Note from BW of Brazil: Wow! Has it been three weeks already?!? Ya know, as a regular blogger, I am always consistently preparing new material for the blog’s readership. Whether translating new material or preparing my own thoughts on such material, sometimes I lose track of articles that are already done and just need posting or those that sit in my “post bank” just waiting for official release. As I’m writing now, I just realized that I have 23 such articles sitting in the bank, some going as far back as September of last year! Incredible how time flies sometimes! Today’s piece is a great example.
I had prepared this piece almost three weeks ago and had planned to post it on the following day. But then what happened? The 2016 Olympics soon approached and the piece got put on the back burner for later usage. So, yes, this material is a little dated, but if you’re not in Brazil, specifically the city of São Paulo, this news is most likely still new for you!
Anyway, I also had an extra incentive to push this piece out today. Early this afternoon, a friend of mine sent a link to me of an article/video that she found from the US black women’s magazine website Essence about Afro-Brazilian women making transitions from straightened hair to natural kinks, coils and curls. Entitled “Afro-Brazilian Hair Stories”, it perfectly captured the experiences of so many black Brazilian women coming to find beauty in their natural tresses in a country in which their self-esteem is assaulted daily with negative comments, jokes, laughter and even job rejections all because afro-textured hair has for centuries been considered ugly, unprofessional, uncivilized and the like.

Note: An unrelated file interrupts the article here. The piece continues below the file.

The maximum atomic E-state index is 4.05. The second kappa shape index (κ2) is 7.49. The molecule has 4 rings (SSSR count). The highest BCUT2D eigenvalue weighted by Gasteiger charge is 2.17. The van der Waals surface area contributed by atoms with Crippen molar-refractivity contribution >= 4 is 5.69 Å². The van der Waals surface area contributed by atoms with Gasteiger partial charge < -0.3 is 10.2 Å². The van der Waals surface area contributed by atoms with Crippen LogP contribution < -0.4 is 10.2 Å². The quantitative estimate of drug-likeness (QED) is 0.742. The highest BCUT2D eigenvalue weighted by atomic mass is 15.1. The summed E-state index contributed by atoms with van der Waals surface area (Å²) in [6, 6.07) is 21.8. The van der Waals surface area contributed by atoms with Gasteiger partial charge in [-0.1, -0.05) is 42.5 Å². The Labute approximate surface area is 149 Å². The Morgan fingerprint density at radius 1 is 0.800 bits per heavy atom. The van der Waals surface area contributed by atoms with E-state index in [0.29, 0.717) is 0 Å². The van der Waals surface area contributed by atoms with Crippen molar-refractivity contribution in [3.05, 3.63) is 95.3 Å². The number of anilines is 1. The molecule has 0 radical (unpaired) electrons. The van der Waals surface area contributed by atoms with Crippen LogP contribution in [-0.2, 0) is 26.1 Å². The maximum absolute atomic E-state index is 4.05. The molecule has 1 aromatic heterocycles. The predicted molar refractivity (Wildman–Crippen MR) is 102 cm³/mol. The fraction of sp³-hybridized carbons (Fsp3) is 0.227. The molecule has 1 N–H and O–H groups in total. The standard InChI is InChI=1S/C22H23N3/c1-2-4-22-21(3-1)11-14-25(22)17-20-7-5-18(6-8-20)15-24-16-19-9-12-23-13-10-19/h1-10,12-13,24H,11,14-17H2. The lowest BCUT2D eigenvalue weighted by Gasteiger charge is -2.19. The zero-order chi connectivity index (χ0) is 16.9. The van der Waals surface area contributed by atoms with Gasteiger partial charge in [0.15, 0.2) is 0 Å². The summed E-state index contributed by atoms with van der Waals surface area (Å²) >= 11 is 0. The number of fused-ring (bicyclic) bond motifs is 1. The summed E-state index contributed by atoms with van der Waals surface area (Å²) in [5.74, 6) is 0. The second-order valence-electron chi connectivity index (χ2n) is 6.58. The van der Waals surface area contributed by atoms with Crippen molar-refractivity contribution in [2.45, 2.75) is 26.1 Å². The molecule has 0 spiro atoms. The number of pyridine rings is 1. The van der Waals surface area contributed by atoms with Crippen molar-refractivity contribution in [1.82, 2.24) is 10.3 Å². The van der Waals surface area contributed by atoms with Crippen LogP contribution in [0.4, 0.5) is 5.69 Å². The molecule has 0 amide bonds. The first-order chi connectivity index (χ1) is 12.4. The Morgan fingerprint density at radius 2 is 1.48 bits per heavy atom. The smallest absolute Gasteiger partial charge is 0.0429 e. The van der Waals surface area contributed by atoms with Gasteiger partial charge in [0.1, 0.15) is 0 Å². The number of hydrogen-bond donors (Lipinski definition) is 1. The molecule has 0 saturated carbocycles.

It’s always great to see people we’ve featured on this blog (like Juliana Luna) attracting international attention! And while the 2nd annual Marcha do Orgulho Crespo actually went down on August 7th, there’s no reason that we can’t feature more amazing photos of these beautiful sistas rockin’ their naturals! Right?
Women participate in the 2nd March of Curly/Kinky Hair Pride in São Paulo
Courtesy of PV Mulher; photo credits Suamy Beydoun/Futura Press/Estadão and Ponte
Women gathered on Sunday (7) at the MASP museum to participate in the second edition of the Marcha do Orgulho Crespo, on Paulista Avenue, in downtown São Paulo.
To the G1 website, São Paulo natives spoke about the process of abandoning processes of hair straightening. For them, it is much more than a cosmetic issue.
Organized by the movement created by duo Hot Comb and the Blog das Cabeludas (the big-haired ones), Crespas e Cacheadas (Kinky/Curly haired and Curly haired), the march “celebrates black culture and seeks to strengthen the Afro-Brazilian aesthetic as a symbol of identity, strength and resistance,” according to the text published to promote the event.
The program included a walk from Avenida Paulista to the São Paulo Cultural Centre (CCSP), where there were activities such as round tables and shows by rapper MC Soffia and singer Tássia Reis.
The 2nd edition had as its objective the expansion and deepening of the dialogue with black women agents of the creative economy through a partnership with Feira Preta, the yearly afroempreendedorismo (Afro entrepreneurialism) event and institutional supporter of the Marcha do Orgulho Crespo Brasil.